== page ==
In the days after 9/11, for that first week, I was in command of Ground Zero security and recovery. My unit was charged with providing security there and for safeguarding human remains. When human remains were recovered, we took custody and delivered them to a morgue trailer, documenting the recovery. 

At one point, a firefighter’s body was recovered. I gathered my unit. We stood at attention and rendered a hand salute as his body was escorted by his fellow firefighters.

My assignment posed many challenges. There were attempts by members of the media and other persons to access the dig site. One of the hardest things for me was when officers I had worked with handed me their phone number and asked me to call them if I found their brother. I knew the reality of our operation at that time. 

Another challenge was that we were working under the threat of the possible collapse of the Deutsche Bank, which was heavily damaged. We had to evacuate on several occasions when movement was detected. On one such occasion, I was notified to evacuate all personnel because city engineers had detected that the Deutsche Bank had shifted. They believed that the building was going to collapse. I directed everyone to evacuate. 

However, a fire chief and his men refused to leave. The chief told me he was not going to evacuate. I told him that I understood what he was saying and that if he wanted to stay, I would stay with him and his men. But, I said, “I want to ask you one question, and after that, if you want to stay, we will stay.” 

I said, “You and I know the reality of what we are doing here,” and I pointed to his men. “They are alive. Is what we are doing here worth their lives? If you say yes, I will stay with you.” 

He agreed to evacuate. 

What do you remember most about September 11, 2001? 

FB: I remember that 9/11 started out as a beautiful day that became a nightmare. I will never forget the uncommon valor of the police officers and firefighters who ran into those towers to save others. Many never returned to their families.They sacrificed their lives to save others, complete strangers. Police officers and firefighters ran towards the danger while thousands fled in panic and fear.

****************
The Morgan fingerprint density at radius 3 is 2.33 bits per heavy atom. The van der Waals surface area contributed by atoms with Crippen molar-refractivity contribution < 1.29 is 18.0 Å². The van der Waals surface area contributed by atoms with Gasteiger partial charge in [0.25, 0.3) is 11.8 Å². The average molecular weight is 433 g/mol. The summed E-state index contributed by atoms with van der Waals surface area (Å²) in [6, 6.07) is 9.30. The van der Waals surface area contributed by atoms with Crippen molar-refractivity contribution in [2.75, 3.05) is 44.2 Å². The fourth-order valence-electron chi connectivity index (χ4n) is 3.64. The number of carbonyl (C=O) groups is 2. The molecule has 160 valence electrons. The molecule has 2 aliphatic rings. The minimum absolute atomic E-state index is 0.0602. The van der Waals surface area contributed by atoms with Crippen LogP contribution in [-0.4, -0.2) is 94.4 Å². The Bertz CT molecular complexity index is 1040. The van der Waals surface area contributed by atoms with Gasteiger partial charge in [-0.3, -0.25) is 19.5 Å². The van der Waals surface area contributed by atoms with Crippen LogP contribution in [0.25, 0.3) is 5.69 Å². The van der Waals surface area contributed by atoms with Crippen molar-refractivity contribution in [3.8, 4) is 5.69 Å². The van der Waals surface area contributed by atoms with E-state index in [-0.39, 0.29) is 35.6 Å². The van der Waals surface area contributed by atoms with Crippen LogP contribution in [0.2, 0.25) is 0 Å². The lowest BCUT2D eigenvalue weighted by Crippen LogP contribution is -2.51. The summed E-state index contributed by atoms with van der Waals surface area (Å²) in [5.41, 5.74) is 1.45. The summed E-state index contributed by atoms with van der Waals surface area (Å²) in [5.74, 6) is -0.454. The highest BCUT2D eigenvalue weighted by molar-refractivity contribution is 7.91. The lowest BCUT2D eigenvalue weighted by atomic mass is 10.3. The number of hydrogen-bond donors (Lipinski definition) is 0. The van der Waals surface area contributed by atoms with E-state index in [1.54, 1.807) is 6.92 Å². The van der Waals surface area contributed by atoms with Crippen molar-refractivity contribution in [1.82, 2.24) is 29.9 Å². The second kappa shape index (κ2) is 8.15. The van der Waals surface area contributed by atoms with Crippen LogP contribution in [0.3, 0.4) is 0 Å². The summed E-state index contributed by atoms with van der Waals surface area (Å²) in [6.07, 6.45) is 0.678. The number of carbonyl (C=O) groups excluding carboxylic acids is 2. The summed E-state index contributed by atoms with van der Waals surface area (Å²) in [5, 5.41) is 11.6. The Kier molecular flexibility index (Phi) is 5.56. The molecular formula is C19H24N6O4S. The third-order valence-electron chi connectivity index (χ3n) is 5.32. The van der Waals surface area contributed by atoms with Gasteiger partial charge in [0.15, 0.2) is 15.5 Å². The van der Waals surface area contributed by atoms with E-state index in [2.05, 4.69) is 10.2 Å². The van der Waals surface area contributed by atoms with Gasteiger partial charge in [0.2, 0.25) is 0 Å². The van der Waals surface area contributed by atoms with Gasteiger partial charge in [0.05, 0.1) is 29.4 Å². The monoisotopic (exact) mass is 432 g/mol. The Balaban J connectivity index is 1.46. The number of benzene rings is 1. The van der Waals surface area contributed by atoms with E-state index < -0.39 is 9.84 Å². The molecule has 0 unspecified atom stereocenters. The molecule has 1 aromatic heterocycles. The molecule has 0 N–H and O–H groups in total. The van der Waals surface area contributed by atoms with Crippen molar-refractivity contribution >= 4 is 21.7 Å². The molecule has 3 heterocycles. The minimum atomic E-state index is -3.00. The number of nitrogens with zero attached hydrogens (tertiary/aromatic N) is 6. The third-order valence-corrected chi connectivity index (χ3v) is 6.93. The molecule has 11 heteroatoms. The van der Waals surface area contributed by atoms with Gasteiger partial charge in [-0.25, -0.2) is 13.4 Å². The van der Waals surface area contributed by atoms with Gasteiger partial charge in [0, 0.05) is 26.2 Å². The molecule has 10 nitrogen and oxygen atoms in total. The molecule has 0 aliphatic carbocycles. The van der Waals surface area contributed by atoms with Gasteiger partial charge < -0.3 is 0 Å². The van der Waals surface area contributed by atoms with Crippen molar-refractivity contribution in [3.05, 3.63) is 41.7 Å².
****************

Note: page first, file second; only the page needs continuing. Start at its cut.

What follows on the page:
Our mission was clear — save lives.

I will also always recall the ash and debris raining down like a heavy snowstorm. And, the deafening silence of a deserted city as we patrolled into the night.

I will never forget the thousands of innocent persons slaughtered in a heinous attack and the selfless sacrifice of the first responders.

As a first responder in that type of unprecedented situation, how much of your response is predicated on your training versus reacting on instincts? 

FB: We are well trained, and our training helps us to react. But training cannot prepare you for everything. Your instincts are a big part. As a leader, you have to look at the big picture and make split second decisions based on experience, training and instinct. The burden of leadership is great. You are making decisions that will not only impact you but will affect everyone under your command.

As you reflect back on 20 years since the Twin Towers fell, including the nation’s united response in the days and weeks after the attack, what stands out to you most? 

FB: In the 20 years since the attack, I see that our nation is fractured. After the attack, we were united in our grief, our anger and our determination to rise from the ash. We were one people. If anything positive could come out of that infamous day, it was the unity of New Yorkers and the nation. We came together as human beings, united in our grief, working together. 

Many of SJSU’s students were born after September 11, 2021. What do you think would be most important for them to understand about that day as someone who lived through it firsthand? 

FB: I think the most important thing for our students to understand is the selfless sacrifice of the first responders. They saw people who needed help and ran toward danger. It is also important to understand that first responders are still losing their lives due to the toxins we breathed on that infamous day and the days after. To this date, more than 200 NYPD officers have succumbed to cancers caused by those toxins.